How the GOP's Proposed Tax Plan Could Actually Help Hollywood

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Proposals would dramatically drop the corporate tax rate, offer unlimited deductions for shooting stateside and might save studios $6 billion or more.

Republican lawmakers seem poised to do the entertainment industry a multibillion-dollar favor with a tax bill that opponents are criticizing as Robin Hood in reverse, with benefits going primarily to corporations instead of workers.

If it passes, a GOP tax plan likely will drop the corporate tax rate from 35 percent to 20 percent, a reduction that, had it been in place last year, could have saved major media conglomerates — Disney, Time Warner, Comcast, 21st Century Fox, Viacom and Sony — more than $6 billion, according to financial statements. That's one reason the MPAA said Nov. 15 that it "applauds the tax proposal" released by the Senate Finance Committee.

Not everyone is applauding. The Tax Policy Center notes that more than half of U.S. households with incomes between $150,000 and $300,000 would see a tax hike, and NBC News reported that President Trump and his family could save more than $1 billion.

Runaway production is addressed in the bills. Section 181 of the current tax code — which allowed deductions for the first $15 million of a production if filmed primarily stateside — expired last year. When in effect, it saved studios an estimated $400 million annually, and the new bills could return that — and more — since they reintroduce the deductions without the $15 million cap. One film industry insider believes the provision could save studios $2 billion a year.

The Senate bill changes the U.S. to a "territorial system," which means companies wouldn't owe taxes to Uncle Sam on profits where taxes already have been paid to foreign governments, a system that could be a boon to multinational corporations. Still to be worked out is how this would affect a growing overseas box office.

Lawmakers threw Hollywood a bone when they eliminated a provision that requires advertising expenses to be amortized over years instead of being able to deduct them all at once. This will help studios because they spend so heavily to promote individual films; it's even more beneficial to the television industry as it encourages all businesses to advertise on TV. "Advertising is the lifeblood of our industry," the MPAA argued in a letter to senators Orrin Hatch and Ron Wyden. The lobbying paid off, and the changes in the way advertising is expensed do not appear in the House or Senate bills.

The GOP proposals also include scrapping taxes on costs associated with the maintenance of private jets, which is expected to save owners a collective $50 million over 10 years. And an amendment is included in the Senate bill prohibiting companies from writing off secret settlements for sexual harassment. "As Congress rethinks our tax code, we need to rethink the way we treat Hollywood by eliminating the business expense deduction for hush money associated with sexual assault," says Ken Buck, a Republican congressman from Colorado.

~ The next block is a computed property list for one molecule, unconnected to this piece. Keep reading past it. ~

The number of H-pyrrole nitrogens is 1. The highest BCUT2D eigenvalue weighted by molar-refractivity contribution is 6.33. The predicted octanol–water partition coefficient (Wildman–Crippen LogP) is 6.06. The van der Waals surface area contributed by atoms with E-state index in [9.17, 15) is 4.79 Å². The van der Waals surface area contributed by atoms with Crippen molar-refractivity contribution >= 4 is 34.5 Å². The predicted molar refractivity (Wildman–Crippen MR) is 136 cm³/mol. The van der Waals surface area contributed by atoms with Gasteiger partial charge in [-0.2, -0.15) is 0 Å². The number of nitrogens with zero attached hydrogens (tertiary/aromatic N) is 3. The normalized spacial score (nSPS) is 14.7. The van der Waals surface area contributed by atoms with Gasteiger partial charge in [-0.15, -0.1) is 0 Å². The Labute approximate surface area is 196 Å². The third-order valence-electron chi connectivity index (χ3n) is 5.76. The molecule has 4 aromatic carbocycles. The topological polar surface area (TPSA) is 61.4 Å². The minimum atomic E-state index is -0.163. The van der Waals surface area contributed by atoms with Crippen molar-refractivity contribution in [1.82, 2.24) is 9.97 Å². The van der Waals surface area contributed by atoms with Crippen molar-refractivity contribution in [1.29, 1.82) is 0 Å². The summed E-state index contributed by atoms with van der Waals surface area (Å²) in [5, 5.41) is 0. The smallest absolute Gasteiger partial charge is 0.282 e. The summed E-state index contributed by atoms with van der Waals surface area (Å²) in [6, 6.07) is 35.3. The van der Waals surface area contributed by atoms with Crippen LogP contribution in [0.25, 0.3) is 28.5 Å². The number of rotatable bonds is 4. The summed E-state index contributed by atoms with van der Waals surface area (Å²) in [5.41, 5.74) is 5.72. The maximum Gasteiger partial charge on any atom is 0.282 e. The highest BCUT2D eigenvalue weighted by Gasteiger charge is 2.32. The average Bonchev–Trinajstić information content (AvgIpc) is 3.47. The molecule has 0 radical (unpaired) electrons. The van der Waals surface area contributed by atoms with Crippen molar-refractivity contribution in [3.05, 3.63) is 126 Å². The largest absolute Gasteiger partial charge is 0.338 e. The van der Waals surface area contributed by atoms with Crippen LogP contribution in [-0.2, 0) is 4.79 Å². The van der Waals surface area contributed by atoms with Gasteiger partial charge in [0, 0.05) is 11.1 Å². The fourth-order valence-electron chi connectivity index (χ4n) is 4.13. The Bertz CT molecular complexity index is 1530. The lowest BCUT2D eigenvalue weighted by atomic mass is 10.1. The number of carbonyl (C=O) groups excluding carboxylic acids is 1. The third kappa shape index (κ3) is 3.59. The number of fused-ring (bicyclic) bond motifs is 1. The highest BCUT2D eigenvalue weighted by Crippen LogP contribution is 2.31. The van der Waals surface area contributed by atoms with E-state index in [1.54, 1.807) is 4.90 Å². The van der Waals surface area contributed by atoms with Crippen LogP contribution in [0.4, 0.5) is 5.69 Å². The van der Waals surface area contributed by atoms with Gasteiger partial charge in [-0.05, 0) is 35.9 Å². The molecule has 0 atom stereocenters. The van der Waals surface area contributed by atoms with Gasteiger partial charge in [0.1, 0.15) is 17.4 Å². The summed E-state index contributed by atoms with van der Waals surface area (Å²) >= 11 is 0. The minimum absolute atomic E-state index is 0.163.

Republicans also want some of the estimated $1.9 trillion parked offshore to come back to the U.S., so the Senate bill could slash repatriation rates to 10 percent on cash and 5 percent on non-cash assets, a provision that could especially impact Apple, since the new-media giant keeps an estimated $128 billion in countries with more favorable tax policies, The New York Times reported on Nov. 6.

The industry's many upper-middle-class workers in high-cost California and New York could take a hit with the House bill, as it lowers the homeowner deduction to a maximum loan of $500,000, while the Senate bill maintains a $1 million cap. That bill, claims Sen. Dianne Feinstein, "was written to help the rich at the expense of the middle class."

Nevertheless, several Hollywood executives are backing many provisions of the GOP's competing House and Senate bills. "Competitive business tax rates will ensure lasting economic growth, investment and job creation," says Randall Stephenson, the CEO of AT&T, which is trying to merge with Time Warner. And Rupert Murdoch's Fox issued a statement calling the House plan "a major step toward meaningful tax code reforms that will help grow the U.S. economy and boost investment and opportunity for American job-creators."

Disney hasn't weighed in on the GOP's proposals, but CEO Bob Iger has previously advocated for a lower corporate tax burden. "This country is charging among the highest rates in the world," he said in 2012. "We've got to take a very, very serious look at our corporate tax structure."

Sure to raise the hackles of celebrity environmentalists is a provision in the House bill that will eliminate the $7,500 per-vehicle tax credit for electric cars, including the $158,000 Tesla Model S that is popular in Hollywood nowadays.

Plus, Hollywood's pro-choice advocates might object to changes in 529 savings accounts for college tuition because they allow parents to open them for "an unborn child ... at any stage of development, who is carried in the womb."

"The sole purpose of this provision is to codify the radical, anti-choice idea that life begins at conception into law and begin the process of banning abortion," says Illyse Hogue, president of NARAL Pro-Choice America, an organization supported by Elton John, George Clooney, Ellen DeGeneres, Kathy Najimy and other celebrities.

"Hollywood can benefit from tax reform given heavy domestic operations for many of the major players," says Steven Birenberg of Northlake Capital Management. "The upside for consumers of Hollywood content may be less, especially middle-income Americans that watch TV and head to their local movie theater."

A version of this story appeared in the Nov. 29 issue of The Hollywood Reporter magazine. To receive the magazine, click here to subscribe.

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